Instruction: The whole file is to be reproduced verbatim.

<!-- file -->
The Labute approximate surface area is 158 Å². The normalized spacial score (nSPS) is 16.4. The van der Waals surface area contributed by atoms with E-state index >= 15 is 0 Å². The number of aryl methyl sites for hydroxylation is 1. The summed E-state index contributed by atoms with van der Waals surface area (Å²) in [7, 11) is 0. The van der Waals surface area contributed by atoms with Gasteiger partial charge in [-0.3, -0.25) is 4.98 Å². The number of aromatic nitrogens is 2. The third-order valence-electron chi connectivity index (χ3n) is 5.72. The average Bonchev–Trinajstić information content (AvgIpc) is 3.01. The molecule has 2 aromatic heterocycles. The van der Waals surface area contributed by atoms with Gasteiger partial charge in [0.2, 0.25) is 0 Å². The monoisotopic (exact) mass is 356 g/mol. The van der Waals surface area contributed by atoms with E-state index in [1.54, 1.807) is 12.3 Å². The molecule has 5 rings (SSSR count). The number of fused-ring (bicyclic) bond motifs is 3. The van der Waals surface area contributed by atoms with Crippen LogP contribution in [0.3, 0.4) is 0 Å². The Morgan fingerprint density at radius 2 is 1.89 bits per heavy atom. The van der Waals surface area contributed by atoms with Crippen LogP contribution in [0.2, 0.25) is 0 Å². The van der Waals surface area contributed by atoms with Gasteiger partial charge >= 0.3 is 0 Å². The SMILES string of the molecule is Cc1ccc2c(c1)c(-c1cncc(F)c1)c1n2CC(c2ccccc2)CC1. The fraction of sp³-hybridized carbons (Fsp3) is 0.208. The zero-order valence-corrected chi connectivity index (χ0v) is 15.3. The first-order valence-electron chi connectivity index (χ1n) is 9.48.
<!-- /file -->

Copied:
The Labute approximate surface area is 158 Å². The normalized spacial score (nSPS) is 16.4. The van der Waals surface area contributed by atoms with E-state index >= 15 is 0 Å². The number of aryl methyl sites for hydroxylation is 1. The summed E-state index contributed by atoms with van der Waals surface area (Å²) in [7, 11) is 0. The van der Waals surface area contributed by atoms with Gasteiger partial charge in [-0.3, -0.25) is 4.98 Å². The number of aromatic nitrogens is 2. The third-order valence-electron chi connectivity index (χ3n) is 5.72. The average Bonchev–Trinajstić information content (AvgIpc) is 3.01. The molecule has 2 aromatic heterocycles. The van der Waals surface area contributed by atoms with Gasteiger partial charge in [0.2, 0.25) is 0 Å². The monoisotopic (exact) mass is 356 g/mol. The van der Waals surface area contributed by atoms with E-state index in [1.54, 1.807) is 12.3 Å². The molecule has 5 rings (SSSR count). The number of fused-ring (bicyclic) bond motifs is 3. The van der Waals surface area contributed by atoms with Crippen LogP contribution in [0.3, 0.4) is 0 Å². The Morgan fingerprint density at radius 2 is 1.89 bits per heavy atom. The van der Waals surface area contributed by atoms with Crippen LogP contribution in [0.2, 0.25) is 0 Å². The van der Waals surface area contributed by atoms with Gasteiger partial charge >= 0.3 is 0 Å². The SMILES string of the molecule is Cc1ccc2c(c1)c(-c1cncc(F)c1)c1n2CC(c2ccccc2)CC1. The fraction of sp³-hybridized carbons (Fsp3) is 0.208. The zero-order valence-corrected chi connectivity index (χ0v) is 15.3. The first-order valence-electron chi connectivity index (χ1n) is 9.48.